The proposed deal for a new Atlanta Falcons stadium will cost hundreds of millions of dollars more in public money than the $200 million slated for construction, an analysis by The Atlanta Journal-Constitution shows.
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$1 billion: Estimated cost of new Falcons stadium
$200 million: Public’s up front contribution to construction cost, generated from bonds backed by Atlanta hotel-motel tax
$448 million: Preliminary estimate of total principal and interest payments on the bonds over 30 years
$90 million: Under law that earmarks 39.3 percent of hotel-motel tax receipts for stadium, this is the approximate additional tax money over 30 years that would go to stadium expenses other than debt service, if tax collections remain at current level
$450 million: Additional hotel-motel tax money for stadium expenses if tax collections increase by 2.65 percent annually
FUNDING STADIUM EXPENSES
The latest draft of the proposed Falcons stadium deal spells out the ways in which hotel-motel tax money not needed for debt payments could be spent, if available, on other stadium needs:
—- Up to $3 million per year (increasing 2 percent annually) into a “refurbishment and maintenance reserve account,” which would be used for “preventative or routine maintenance and … replacements of equipment parts.”
—- Up to $1 million per year (increasing 2 percent annually) into a “renewal and extension account” for capital improvements.
—- Up to $3.5 million per year (increasing 2 percent annually) into an “other events staging expense account” to reimburse the Falcons, who would run the stadium, for expenses related to staging Georgia Dome legacy events such as the SEC Championship game and Chick-fil-A Bowl.
—- Up to $8 million per year to the “operating and maintenance expense account” for any other items in the stadium’s annual expense budget.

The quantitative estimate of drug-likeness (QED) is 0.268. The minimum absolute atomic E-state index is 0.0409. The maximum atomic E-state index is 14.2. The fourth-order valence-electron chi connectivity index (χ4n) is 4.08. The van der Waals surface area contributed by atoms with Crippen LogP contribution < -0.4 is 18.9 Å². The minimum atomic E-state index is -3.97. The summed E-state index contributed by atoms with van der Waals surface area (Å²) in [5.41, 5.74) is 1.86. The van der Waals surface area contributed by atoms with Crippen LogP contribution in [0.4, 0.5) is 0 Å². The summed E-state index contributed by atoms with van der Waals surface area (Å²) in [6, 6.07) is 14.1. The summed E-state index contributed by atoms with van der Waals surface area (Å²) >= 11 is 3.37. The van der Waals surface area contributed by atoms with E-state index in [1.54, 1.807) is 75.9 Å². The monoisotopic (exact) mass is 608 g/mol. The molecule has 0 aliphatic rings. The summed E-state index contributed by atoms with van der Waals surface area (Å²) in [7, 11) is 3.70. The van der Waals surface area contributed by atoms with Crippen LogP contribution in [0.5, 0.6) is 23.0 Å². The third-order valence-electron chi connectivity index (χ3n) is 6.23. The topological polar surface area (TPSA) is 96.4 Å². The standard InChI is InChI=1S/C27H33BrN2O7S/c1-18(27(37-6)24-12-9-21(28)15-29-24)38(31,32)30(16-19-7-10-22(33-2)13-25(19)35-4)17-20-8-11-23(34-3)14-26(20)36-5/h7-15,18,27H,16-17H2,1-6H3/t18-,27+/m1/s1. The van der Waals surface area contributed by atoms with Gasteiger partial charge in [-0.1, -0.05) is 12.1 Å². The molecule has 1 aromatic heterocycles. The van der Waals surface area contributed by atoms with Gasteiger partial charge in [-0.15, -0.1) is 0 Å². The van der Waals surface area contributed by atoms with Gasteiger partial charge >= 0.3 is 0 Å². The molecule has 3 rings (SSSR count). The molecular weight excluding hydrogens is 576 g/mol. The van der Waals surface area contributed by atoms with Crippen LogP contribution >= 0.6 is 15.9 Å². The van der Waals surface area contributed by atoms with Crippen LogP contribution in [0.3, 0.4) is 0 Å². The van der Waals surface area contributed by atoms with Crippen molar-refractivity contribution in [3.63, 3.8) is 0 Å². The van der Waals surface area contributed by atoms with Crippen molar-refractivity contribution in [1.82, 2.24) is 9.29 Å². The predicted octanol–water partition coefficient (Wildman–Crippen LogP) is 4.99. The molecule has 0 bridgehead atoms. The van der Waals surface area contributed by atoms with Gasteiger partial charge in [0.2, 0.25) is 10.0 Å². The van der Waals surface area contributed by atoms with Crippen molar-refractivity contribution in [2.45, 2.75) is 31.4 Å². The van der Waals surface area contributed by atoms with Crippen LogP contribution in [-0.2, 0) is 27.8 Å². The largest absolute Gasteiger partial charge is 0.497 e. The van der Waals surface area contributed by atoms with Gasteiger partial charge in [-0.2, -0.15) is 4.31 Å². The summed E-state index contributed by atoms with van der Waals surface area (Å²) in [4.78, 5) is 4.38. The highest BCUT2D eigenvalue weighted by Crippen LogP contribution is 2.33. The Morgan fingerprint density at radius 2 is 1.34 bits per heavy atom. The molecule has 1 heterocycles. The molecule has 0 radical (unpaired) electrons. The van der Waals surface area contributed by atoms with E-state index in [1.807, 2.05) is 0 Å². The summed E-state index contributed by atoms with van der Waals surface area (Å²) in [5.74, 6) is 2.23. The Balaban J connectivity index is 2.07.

—- And any additional funds into the “surplus account,” to be used for any “lawful purpose” related to the stadium.
(Note: Funds would be deposited into these accounts only to the extent they are available from the stadium’s 39.3-percent portion of the Atlanta hotel-motel tax after debt payments.)
Source: March 3 draft of memorandum of understanding
The Atlanta Journal-Constitution is closely examining the new Falcons stadium proposal at every step. For this story, staff writer Tim Tucker reviewed financial documents to determine how much public money will really go into the project. Currently the deal calls for $200 million of the estimated $1 billion construction cost to be raised through public bonds backed by hotel-motel tax revenue. Tucker found that related financing and interest costs would significantly boost the total – much like interest costs on a mortgage. He also found that, regardless of the bonding amount, 39.3 percent of hotel-motel tax collections in Atlanta over 30 years by law must go to stadium costs. Some of that would pay off the construction bonds, but the rest – potentially hundreds of millions, if tax receipts grow – could be used for operations and maintenance.